28 Everything happens for a reason

Blog 28 – “Everything happens for a reason”

Originally Mac was to be my main horse and Filly my reserve horse for training with P.K. but Mac was slightly off-colour before the first course so I decided to take Filly instead. 

In spite of the interesting atmosphere (Many of the 70 or so auditors were those unsuccessful in applying to train and there was a lot of stress from the organisers hosting.) and thanks to the support of some clients also auditing and due to the fact that my dear friend Verity Tidmarsh had also been accepted to train too and most especially because Filly was such a star it was a great success.  P.K. and Filly became mutual fans and although she was not very settled at the venue she did her best, seemed to enjoy the experience and we learned a lot.

At the end of each section students are invited to tell P.K. and the auditors what they have understood to be their “homework” and having stated that I went on to say that I was looking forward to bringing “my” horse, rather than my daughter’s “pony”, to the next section.  P.K. said that I would be welcome to bring Mac but his preference was, where possible to continue the course with the same horse that we had started with, which turned out to be what happened as the next section was to take place in September and I lost Mac in August.  (I will leave it to the reader to draw their own conclusions regarding Filly being the only horse who started and subsequently made it to every section before I left The School of Légèreté.) 

The September section was tough, so soon after the loss of Mac and only a week or so after I had been able to speak and go out of the house again.  But those who knew what had happened helped me through and once again Filly was fabulous.

Wackie eventing with Emma
However, I was aware that fulfil the criteria I still needed to have a reserve horse and although I had lots of offers of horses I wasn’t ready to have another horse in my life yet.  Then a client who owned an event horse Blackwack “Wackie” contacted me to say that having done 6 straight season advanced eventing she had decided to retire Wackie at 18.  They have the perfect set-up for horses, lots of turn-out with natural shelter but Wackie’s health and emotional well-being seemed to be suffering through not being in work.  They were a bit stuck, the client had other horses to compete and didn’t have time, alongside her other commitments to ride Wackie regularly and they didn’t want to place him with anyone who might take advantage of his generosity and start competing him again and having heard of my circumstances she offered me Wackie on loan.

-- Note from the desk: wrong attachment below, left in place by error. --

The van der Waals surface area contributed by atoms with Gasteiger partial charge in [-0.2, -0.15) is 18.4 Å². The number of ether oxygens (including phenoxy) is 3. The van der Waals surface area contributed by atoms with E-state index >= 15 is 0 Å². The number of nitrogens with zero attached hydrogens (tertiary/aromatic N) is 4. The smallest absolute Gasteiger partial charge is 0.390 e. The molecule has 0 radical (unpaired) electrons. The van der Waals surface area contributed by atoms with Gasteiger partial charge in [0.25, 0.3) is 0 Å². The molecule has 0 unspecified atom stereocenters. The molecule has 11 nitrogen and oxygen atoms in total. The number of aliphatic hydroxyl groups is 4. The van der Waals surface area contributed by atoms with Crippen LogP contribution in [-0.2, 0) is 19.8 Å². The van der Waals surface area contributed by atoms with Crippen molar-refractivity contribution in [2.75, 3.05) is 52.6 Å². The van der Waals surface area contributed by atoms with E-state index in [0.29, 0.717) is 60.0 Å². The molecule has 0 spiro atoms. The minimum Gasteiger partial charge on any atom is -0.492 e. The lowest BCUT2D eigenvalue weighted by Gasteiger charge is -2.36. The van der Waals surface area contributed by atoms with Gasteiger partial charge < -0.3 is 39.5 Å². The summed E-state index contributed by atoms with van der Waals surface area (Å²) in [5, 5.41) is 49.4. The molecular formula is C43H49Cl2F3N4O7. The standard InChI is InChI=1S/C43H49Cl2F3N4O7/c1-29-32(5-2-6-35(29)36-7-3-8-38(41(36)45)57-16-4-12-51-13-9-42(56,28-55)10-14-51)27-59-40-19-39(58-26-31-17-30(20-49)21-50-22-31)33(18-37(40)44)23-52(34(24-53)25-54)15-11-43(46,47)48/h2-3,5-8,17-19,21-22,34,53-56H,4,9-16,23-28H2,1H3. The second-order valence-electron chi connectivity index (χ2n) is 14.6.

Wackie was just what the doctor ordered, Filly, who was “the boss of” Mac and our super-star miniature Shetland “Toby” seemed relieved when Wackie arrived and took charge of the field and the shelter, relieving Filly of the responsibility of being in charge all of the time.   

He also somehow seemed secure in the knowledge that although I was not ready to love another horse yet I soon would love him – everybody did – and he was right, I love him dearly. 

Mark delivers a lecture at a demo with me, Debbie, Katie and Martin
Having known Wackie as a fit event horse I was a little surprised, in spite of the warnings from the owner at how much he had deteriorated in retirement.  Historically he had had every joint from his knees and hocks down medicated, needed to be surgically shod every 5 weeks and have one or two “bute(s)” a day.  I did not have a farrier any more so took him to his owners for shoeing for 6 months or so as per our loan agreement.  In the meantime I had hosted a demo with Mark Johnson at Ashen E.C. and invited Wackie’s owner, she came, gave it some thought and did her research at home and subsequently allowed us to transition Wackie to barefoot.  Within a year Wackie was sound and bute-free and now his owner’s other horses are barefoot too.

I know that she is grateful to me for introducing her to Mark and the benefits of barefoot but she more than reciprocated, not only by letting us have Wackie in our lives but by introducing me to Dr Debbie Carley of Thunderbrook Equestrian who was instrumental in helping resolve some of Filly’s digestive disorders (more on that in future blogs).

I believe that Filly and Mac had it all sorted between them, he was rarely off colour but I think they knew he wasn’t going to make it through the course so Filly stepped in and stepped up.  

He died on the only weekend I had “off” that summer, it was just us at the yard that day.  

Julia and Wackie
And Wackie, now in his mid 20’s is on loan to another of my clients, they fell in love while he lived with me and they are the perfect partnership, Julia and Wackie, this one’s for you.

Next time, "The Purple Princess and the Pea" 14th May.

For those searching online for more “instructional” resources than offered in these blogs please make use of my video downloads www.ashenec.co.uk

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